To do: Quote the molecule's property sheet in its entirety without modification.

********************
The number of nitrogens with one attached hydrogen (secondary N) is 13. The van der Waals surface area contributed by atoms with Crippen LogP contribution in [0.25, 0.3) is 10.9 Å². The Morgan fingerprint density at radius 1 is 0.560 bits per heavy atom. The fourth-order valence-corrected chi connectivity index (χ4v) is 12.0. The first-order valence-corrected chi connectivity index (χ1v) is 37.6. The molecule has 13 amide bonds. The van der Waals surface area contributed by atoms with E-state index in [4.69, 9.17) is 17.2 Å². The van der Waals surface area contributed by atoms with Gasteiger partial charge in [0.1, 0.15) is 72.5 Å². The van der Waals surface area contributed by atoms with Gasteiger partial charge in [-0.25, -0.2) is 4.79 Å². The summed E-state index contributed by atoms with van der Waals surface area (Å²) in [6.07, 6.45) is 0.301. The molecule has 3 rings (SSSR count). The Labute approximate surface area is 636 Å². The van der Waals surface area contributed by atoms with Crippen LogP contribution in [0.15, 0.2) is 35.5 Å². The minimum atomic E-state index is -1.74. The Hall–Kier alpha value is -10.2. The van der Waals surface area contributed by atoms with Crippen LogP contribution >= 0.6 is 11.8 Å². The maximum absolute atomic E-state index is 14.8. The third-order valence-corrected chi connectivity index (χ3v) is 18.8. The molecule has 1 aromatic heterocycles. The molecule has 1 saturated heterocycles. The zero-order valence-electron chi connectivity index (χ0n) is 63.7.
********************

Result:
The number of nitrogens with one attached hydrogen (secondary N) is 13. The van der Waals surface area contributed by atoms with Crippen LogP contribution in [0.25, 0.3) is 10.9 Å². The Morgan fingerprint density at radius 1 is 0.560 bits per heavy atom. The fourth-order valence-corrected chi connectivity index (χ4v) is 12.0. The first-order valence-corrected chi connectivity index (χ1v) is 37.6. The molecule has 13 amide bonds. The van der Waals surface area contributed by atoms with E-state index in [4.69, 9.17) is 17.2 Å². The van der Waals surface area contributed by atoms with Gasteiger partial charge in [0.1, 0.15) is 72.5 Å². The van der Waals surface area contributed by atoms with Gasteiger partial charge in [-0.25, -0.2) is 4.79 Å². The summed E-state index contributed by atoms with van der Waals surface area (Å²) in [6.07, 6.45) is 0.301. The molecule has 3 rings (SSSR count). The Labute approximate surface area is 636 Å². The van der Waals surface area contributed by atoms with Crippen LogP contribution in [0.15, 0.2) is 35.5 Å². The minimum atomic E-state index is -1.74. The Hall–Kier alpha value is -10.2. The van der Waals surface area contributed by atoms with Crippen LogP contribution >= 0.6 is 11.8 Å². The maximum absolute atomic E-state index is 14.8. The third-order valence-corrected chi connectivity index (χ3v) is 18.8. The molecule has 1 aromatic heterocycles. The molecule has 1 saturated heterocycles. The zero-order valence-electron chi connectivity index (χ0n) is 63.7.